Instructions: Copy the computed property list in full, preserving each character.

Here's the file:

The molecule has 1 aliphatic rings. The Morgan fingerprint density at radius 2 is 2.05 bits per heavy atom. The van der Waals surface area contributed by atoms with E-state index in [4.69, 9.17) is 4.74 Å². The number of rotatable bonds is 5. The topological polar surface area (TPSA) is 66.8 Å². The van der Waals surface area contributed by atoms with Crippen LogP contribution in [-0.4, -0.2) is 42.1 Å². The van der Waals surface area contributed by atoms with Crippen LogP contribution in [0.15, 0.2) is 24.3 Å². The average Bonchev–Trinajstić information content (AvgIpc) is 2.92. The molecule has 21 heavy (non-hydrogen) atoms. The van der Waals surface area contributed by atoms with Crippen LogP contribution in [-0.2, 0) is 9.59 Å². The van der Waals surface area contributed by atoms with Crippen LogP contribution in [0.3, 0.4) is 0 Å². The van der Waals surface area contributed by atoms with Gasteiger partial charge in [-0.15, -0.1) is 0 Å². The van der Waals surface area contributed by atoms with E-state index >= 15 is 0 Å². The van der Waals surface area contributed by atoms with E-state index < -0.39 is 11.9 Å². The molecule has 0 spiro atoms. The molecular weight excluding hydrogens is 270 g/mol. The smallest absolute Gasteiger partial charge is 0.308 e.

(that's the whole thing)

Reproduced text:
The molecule has 1 aliphatic rings. The Morgan fingerprint density at radius 2 is 2.05 bits per heavy atom. The van der Waals surface area contributed by atoms with E-state index in [4.69, 9.17) is 4.74 Å². The number of rotatable bonds is 5. The topological polar surface area (TPSA) is 66.8 Å². The van der Waals surface area contributed by atoms with Crippen LogP contribution in [-0.4, -0.2) is 42.1 Å². The van der Waals surface area contributed by atoms with Crippen LogP contribution in [0.15, 0.2) is 24.3 Å². The average Bonchev–Trinajstić information content (AvgIpc) is 2.92. The molecule has 21 heavy (non-hydrogen) atoms. The van der Waals surface area contributed by atoms with Crippen LogP contribution in [-0.2, 0) is 9.59 Å². The van der Waals surface area contributed by atoms with Crippen LogP contribution in [0.3, 0.4) is 0 Å². The van der Waals surface area contributed by atoms with Gasteiger partial charge in [-0.15, -0.1) is 0 Å². The van der Waals surface area contributed by atoms with E-state index >= 15 is 0 Å². The van der Waals surface area contributed by atoms with E-state index < -0.39 is 11.9 Å². The molecule has 0 spiro atoms. The molecular weight excluding hydrogens is 270 g/mol. The smallest absolute Gasteiger partial charge is 0.308 e.